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Trending toward Tomorrow’s Architecture

Monday, July 7, 2014

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From crowdsourcing, biomimicry and social innovation, to building performance demands and design with purpose, a tumult of new trends is creating a new era in global architecture.

“Even for an era marked by an accelerating pace of change, we seem to be approaching an hour of profound transformation in the design and construction industries,” reported Helene Combs Dreiling, FAIA, and Robert Ivy, FAIA, in the 2014 AIA Foresight Report from the American Institute of Architects.

Crowdsourcing is one way to bring new technologies to the forefront. Scott and Julie Brusaw used that technique for their Solar Roadways prototype, eventually attracting government funding as well.

The new report outlines a variety of financial, social, practical, technical and even philosophical trends that are remaking the world of design and construction.

The areas of transformation fall into four categories: Operating Environment, Firm Strategies (The Business of Architecture), Professional Practice, and Design with Purpose.

Operating Environment

While U.S. firms are optimistic about economic recovery, the outlook for growth is slow. This means that the growth in architecture will also be slow, even though the flow of goods, services and finance is one and half times higher now than they were in 1990.

McKinsey Global Institute predicts “that in 10 years global flows could triple, powered by rising prosperity in the emerging world and by the spread of the Internet and digital technologies.”

Global real estate investment is also predicted to rise 11 percent in 2014-2015.

Firm Strategies (The Business of Architecture)

“The firm of the future is constantly evolving and will be one that is seen as innovative and visionary where that vision creates a competitive edge,” AIA President Owen Leslie, of Acquilano Leslie, said in the report.

"The firm of the future will also leverage technology in creating and communicating design, and it will be truly committed to sustainability which will become a mainstream requirement"

Evolution is the name of the game if firms want to stay competitive, the report said.

While it's easy to attract top talent, retention can be difficult to retain that talent. Still, architecture firms will continue to grapple with every area of staffing: attracting, motivating and retaining talent.

Other factors that firms will contend with:

  • Pricing. Clients are accustomed to paying less because of the poor economy;

  • Marketing. This will become an integral piece of the puzzle as consumers have more access to more information. If this trend continues, buildings and spaces could become a more deeply integrated part of the “decision journey” to a purchase.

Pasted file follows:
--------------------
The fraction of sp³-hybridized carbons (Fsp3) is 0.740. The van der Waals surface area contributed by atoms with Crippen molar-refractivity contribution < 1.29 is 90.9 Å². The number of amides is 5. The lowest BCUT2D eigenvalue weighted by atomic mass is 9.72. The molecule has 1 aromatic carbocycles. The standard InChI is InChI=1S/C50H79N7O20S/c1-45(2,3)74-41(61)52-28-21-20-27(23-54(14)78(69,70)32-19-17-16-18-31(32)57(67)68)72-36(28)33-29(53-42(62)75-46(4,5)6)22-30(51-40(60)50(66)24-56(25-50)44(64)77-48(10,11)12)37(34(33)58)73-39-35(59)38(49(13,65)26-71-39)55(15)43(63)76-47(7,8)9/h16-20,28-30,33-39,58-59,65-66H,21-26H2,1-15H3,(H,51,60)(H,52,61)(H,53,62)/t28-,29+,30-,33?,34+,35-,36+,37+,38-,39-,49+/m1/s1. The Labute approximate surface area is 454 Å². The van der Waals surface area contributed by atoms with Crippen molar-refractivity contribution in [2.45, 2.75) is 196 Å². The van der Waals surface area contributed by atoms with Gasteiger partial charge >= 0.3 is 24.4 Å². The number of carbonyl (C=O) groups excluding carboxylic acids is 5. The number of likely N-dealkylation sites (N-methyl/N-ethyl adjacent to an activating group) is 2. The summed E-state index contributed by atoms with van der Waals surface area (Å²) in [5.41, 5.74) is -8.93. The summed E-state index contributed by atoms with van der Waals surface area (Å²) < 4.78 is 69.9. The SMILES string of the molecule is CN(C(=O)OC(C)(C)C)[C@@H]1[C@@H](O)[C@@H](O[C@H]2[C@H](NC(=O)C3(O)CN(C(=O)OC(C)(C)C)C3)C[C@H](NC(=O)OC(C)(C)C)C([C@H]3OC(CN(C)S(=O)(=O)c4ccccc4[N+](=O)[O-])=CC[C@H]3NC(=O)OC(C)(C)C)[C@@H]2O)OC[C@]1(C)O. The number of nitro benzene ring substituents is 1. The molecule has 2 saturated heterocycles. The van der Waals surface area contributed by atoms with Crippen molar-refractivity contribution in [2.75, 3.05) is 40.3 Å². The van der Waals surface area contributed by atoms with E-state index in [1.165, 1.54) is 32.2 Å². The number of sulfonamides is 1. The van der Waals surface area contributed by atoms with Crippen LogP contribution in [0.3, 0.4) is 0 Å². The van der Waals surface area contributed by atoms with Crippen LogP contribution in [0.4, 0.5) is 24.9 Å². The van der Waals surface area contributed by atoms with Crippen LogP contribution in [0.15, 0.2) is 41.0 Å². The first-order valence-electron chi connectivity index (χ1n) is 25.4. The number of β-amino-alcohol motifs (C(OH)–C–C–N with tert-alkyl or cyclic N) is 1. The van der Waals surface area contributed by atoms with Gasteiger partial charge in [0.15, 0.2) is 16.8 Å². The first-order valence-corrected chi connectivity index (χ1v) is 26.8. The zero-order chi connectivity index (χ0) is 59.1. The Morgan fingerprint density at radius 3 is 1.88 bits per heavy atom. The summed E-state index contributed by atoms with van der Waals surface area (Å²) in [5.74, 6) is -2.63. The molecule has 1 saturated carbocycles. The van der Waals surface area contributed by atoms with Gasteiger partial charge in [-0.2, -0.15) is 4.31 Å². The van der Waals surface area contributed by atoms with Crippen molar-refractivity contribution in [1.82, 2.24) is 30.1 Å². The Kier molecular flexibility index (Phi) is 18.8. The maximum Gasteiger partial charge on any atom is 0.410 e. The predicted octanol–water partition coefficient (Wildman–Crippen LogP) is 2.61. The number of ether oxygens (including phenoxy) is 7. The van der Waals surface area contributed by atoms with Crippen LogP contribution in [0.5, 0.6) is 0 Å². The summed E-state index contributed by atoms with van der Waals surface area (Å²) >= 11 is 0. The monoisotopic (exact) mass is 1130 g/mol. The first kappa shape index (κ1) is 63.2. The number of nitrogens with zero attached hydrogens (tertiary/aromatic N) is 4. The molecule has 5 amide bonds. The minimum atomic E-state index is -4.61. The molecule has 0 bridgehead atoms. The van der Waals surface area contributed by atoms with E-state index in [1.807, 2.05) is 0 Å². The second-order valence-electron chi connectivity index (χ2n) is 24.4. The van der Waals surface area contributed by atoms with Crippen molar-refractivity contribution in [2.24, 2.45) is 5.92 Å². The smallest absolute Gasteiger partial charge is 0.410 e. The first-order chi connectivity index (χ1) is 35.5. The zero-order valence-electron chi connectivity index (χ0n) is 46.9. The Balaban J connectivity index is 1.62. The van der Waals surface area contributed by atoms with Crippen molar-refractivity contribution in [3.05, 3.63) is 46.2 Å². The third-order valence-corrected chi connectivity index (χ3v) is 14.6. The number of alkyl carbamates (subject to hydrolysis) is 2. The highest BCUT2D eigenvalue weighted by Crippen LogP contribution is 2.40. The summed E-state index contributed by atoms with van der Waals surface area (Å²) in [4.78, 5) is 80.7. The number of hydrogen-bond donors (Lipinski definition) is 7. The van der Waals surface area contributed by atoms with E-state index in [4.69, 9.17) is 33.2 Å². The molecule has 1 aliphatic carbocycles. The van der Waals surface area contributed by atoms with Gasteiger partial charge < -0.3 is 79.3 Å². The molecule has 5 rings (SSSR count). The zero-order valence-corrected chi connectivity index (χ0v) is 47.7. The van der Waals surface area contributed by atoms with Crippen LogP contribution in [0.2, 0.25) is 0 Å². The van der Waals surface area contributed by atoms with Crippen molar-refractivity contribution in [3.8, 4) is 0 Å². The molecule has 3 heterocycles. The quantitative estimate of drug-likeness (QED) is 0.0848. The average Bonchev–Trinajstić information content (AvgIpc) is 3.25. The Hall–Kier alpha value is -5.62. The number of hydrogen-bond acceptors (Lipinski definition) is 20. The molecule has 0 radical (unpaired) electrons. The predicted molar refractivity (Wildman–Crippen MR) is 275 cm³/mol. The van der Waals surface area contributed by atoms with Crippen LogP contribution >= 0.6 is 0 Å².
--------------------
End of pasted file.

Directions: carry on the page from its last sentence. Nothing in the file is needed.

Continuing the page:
• Healthcare. “Consumer-driven growth in healthcare services is capitalizing on patient preference by making care accessible in non-traditional environments,” said HOK's Alicia Wachtel. This means that health clinics could start popping up in retail environments, for example.

  • Engagement. “Employee engagement is the emotional commitment the employee has to the organization and its goals,” said author Kevin Kruse. If employees aren’t motivated, they won’t do excellent work, and this will have financial consequences to organizations.

According to Gallup’s “State of the American Workplace” report: “30 percent of the U.S. workforce is engaged and the ratio of engaged to actively disengaged employees is roughly 2-to-1, meaning that the vast majority of U.S. workers (70 percent) are not reaching their full potential.”

Professional Practice

Dus Architects

3D mobile capture could change the way architects work and conceive building ideas.

Crowdfunding and crowdsourcing have exploded into the mainstream and are likely to remain there.

Sites like Betaville and Stickyworld give designers a place to test out ideas and allow for massive collaboration. On the funding side, Neighborland and Spacehive allow for the possibility of “crowdfunding a city” by donating to projects that will improve communities.

This means big “disruptive” changes in the design process, like mobile 3D capture. This will allow architects to use iPad software and cloud computing to render a 3D capture of any environment. Matterpoint CEO Bill Brown predicts that all future all cell phone photos could have a 3D component.

Design with Purpose

The Bullitt Foundation

The Bullitt Center in Seattle uses photovoltaic panels to produce 230,000 kilowatt-hours per year.

The U.S. produces 170 million tons of construction and demolition waste per year. These same buildings consume nearly 50 percent of all energy produced in the U.S.

That is changing, the report said. It cited Seattle's Bullitt Center, which is not only green, but practically self-sustaining.

The 50,000-square-foot building features a 56,000 gallon rainwater cistern and photovoltaic roof panels that can produce 230,000 kilowatt-hours per year.

The report highlights the importance of more buildings like the Bullitt, with architects the centerpiece for making that happen.


Tagged categories: American Institute of Architects (AIA); Annual report; Color + Design; Technology

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